Once your general idea and outline are complete you can move on to the synopsis. Depending on how much detail you put into your outline, you might already have a good chunk of the synopsis developed.
When I started the process, the synopsis was one of the last things I did and to be honest I really struggled with writing it.
This is why I stress really trying to get a solid outline together first so you have a clear direction of where the whole story is going to go before doing anything else. Pretty much all publishers require a synopsis when pitching your concept to them, so getting it out of the way from the get go will take some pressure of you and allow you to focus on writing the scripts. Another benefit is that it gives you a document to give to potential illustrators that you want to hire. They can then understand what subject matter they will be dealing with and aid in their decision of whether they want to take on the job or not.
I'll add a link below this next section that goes into more detail about writing a 1 page synopsis, but here are a few things I picked up.
- Try to keep it short and to the point.
- One page is ideal for length. Three pages is probably pushing it. (Remember, publishers are getting a lot of submissions and don't have time to read a full dissertation about your story)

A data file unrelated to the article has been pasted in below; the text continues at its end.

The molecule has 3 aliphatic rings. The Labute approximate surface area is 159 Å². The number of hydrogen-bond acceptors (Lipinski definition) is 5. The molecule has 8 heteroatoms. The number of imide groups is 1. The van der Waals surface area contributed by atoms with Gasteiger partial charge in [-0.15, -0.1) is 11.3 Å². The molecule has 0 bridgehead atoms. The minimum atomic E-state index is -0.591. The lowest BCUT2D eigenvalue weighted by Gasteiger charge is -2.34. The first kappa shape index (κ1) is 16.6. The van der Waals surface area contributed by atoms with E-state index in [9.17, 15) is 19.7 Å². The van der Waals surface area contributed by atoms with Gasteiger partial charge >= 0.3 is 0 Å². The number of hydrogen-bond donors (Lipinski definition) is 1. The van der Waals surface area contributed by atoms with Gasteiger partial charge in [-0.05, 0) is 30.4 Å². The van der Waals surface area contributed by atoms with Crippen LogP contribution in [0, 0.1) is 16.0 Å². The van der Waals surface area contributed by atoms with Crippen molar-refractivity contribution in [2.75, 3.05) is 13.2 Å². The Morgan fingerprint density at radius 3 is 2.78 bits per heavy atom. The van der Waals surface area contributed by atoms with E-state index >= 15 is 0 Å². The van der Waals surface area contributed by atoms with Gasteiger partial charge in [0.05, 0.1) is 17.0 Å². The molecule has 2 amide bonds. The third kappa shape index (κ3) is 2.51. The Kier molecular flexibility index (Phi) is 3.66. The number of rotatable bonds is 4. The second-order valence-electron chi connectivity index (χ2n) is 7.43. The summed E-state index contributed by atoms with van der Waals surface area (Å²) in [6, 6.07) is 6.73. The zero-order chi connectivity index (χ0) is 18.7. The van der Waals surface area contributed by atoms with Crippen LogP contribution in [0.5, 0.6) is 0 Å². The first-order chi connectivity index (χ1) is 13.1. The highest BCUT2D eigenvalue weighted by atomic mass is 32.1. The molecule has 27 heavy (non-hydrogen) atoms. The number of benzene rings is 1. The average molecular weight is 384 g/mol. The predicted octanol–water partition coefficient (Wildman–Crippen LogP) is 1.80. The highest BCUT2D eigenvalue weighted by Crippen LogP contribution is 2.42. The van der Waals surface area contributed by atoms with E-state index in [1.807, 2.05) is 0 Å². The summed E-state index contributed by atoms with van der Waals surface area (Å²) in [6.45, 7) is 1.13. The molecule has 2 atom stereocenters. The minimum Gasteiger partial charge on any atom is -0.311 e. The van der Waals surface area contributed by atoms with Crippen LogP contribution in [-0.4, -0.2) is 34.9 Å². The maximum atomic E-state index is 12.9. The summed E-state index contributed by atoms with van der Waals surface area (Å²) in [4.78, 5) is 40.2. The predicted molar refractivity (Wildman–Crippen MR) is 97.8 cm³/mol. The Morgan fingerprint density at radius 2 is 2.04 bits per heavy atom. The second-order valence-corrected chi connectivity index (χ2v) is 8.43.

- Avoid going into too many details. Don't get into super specifics of each individual issue. Summarize from your outline.
- Don't leave open ended questions. Tell publishers how it starts and ends. Don't worry about spoilers.
- Introduce 3-4 to main characters.
- Keep it to your story. Don't add in sentences saying how great you think the story is. Leave that to the publisher to determine.
- Make sure you have your contact information and the title of the series clearly established.
- Consider a short blurb at the start that details the genre/time period/location/setting of your story.
Here is a link to a good article about writing a 1 page synopsis. (Bonus, she uses Star Wars as the example).
Once you get the synopsis in a good place, you can put it aside and revisit it before you submit your final work to a publisher. You can tweak it as necessary if new ideas come to you as you start writing the scripts.
With that being said, up next, in part 3, I'll take you through writing a script and formatting one.